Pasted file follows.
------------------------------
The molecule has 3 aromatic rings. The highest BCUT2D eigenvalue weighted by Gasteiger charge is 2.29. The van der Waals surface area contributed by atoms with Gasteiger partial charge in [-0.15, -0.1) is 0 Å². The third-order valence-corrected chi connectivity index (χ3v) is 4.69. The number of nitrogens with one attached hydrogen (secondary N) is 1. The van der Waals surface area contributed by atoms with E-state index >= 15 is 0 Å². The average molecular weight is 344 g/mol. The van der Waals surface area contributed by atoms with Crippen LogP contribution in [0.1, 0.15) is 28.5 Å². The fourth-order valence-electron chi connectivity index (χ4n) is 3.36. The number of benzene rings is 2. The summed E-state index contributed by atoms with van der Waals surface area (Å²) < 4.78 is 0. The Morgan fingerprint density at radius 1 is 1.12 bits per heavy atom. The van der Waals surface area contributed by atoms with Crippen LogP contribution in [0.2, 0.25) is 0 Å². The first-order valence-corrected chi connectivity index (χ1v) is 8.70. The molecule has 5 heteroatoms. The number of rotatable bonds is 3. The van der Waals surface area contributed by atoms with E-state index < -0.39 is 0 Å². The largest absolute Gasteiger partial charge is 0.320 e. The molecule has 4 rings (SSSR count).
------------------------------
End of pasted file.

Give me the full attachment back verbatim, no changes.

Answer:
The molecule has 3 aromatic rings. The highest BCUT2D eigenvalue weighted by Gasteiger charge is 2.29. The van der Waals surface area contributed by atoms with Gasteiger partial charge in [-0.15, -0.1) is 0 Å². The third-order valence-corrected chi connectivity index (χ3v) is 4.69. The number of nitrogens with one attached hydrogen (secondary N) is 1. The van der Waals surface area contributed by atoms with E-state index >= 15 is 0 Å². The average molecular weight is 344 g/mol. The van der Waals surface area contributed by atoms with Crippen LogP contribution in [0.1, 0.15) is 28.5 Å². The fourth-order valence-electron chi connectivity index (χ4n) is 3.36. The number of benzene rings is 2. The summed E-state index contributed by atoms with van der Waals surface area (Å²) < 4.78 is 0. The Morgan fingerprint density at radius 1 is 1.12 bits per heavy atom. The van der Waals surface area contributed by atoms with Crippen LogP contribution in [0.2, 0.25) is 0 Å². The first-order valence-corrected chi connectivity index (χ1v) is 8.70. The molecule has 5 heteroatoms. The number of rotatable bonds is 3. The van der Waals surface area contributed by atoms with E-state index < -0.39 is 0 Å². The largest absolute Gasteiger partial charge is 0.320 e. The molecule has 4 rings (SSSR count).